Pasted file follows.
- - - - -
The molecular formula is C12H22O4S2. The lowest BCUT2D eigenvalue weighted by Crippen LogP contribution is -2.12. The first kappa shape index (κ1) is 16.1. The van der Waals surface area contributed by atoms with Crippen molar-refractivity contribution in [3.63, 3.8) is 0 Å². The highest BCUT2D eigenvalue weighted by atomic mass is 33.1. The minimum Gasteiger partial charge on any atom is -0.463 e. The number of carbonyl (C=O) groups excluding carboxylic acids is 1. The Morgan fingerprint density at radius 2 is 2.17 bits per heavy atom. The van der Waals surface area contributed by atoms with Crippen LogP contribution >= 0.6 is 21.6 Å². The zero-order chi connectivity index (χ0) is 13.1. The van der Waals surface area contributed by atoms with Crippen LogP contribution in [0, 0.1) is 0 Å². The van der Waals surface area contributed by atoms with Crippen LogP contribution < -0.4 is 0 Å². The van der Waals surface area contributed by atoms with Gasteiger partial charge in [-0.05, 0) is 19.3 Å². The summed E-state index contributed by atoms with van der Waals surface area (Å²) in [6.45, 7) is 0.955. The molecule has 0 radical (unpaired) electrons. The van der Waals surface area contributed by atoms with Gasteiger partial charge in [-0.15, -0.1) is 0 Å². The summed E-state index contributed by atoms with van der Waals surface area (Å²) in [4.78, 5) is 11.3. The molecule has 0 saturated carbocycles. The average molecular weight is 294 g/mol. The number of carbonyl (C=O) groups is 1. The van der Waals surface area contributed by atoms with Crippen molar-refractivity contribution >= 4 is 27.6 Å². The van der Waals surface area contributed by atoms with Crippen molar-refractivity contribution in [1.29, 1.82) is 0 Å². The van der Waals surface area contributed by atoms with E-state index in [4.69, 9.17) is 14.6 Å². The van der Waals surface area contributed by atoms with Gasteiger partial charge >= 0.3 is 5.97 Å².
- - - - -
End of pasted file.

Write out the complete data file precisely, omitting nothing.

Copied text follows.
The molecular formula is C12H22O4S2. The lowest BCUT2D eigenvalue weighted by Crippen LogP contribution is -2.12. The first kappa shape index (κ1) is 16.1. The van der Waals surface area contributed by atoms with Crippen molar-refractivity contribution in [3.63, 3.8) is 0 Å². The highest BCUT2D eigenvalue weighted by atomic mass is 33.1. The minimum Gasteiger partial charge on any atom is -0.463 e. The number of carbonyl (C=O) groups excluding carboxylic acids is 1. The Morgan fingerprint density at radius 2 is 2.17 bits per heavy atom. The van der Waals surface area contributed by atoms with Crippen LogP contribution >= 0.6 is 21.6 Å². The zero-order chi connectivity index (χ0) is 13.1. The van der Waals surface area contributed by atoms with Crippen LogP contribution in [0, 0.1) is 0 Å². The van der Waals surface area contributed by atoms with Crippen LogP contribution < -0.4 is 0 Å². The van der Waals surface area contributed by atoms with Gasteiger partial charge in [-0.05, 0) is 19.3 Å². The summed E-state index contributed by atoms with van der Waals surface area (Å²) in [6.45, 7) is 0.955. The molecule has 0 radical (unpaired) electrons. The van der Waals surface area contributed by atoms with Gasteiger partial charge in [-0.15, -0.1) is 0 Å². The summed E-state index contributed by atoms with van der Waals surface area (Å²) in [4.78, 5) is 11.3. The molecule has 0 saturated carbocycles. The average molecular weight is 294 g/mol. The number of carbonyl (C=O) groups is 1. The van der Waals surface area contributed by atoms with Crippen molar-refractivity contribution >= 4 is 27.6 Å². The van der Waals surface area contributed by atoms with Crippen molar-refractivity contribution in [1.29, 1.82) is 0 Å². The van der Waals surface area contributed by atoms with E-state index in [4.69, 9.17) is 14.6 Å². The van der Waals surface area contributed by atoms with Gasteiger partial charge >= 0.3 is 5.97 Å².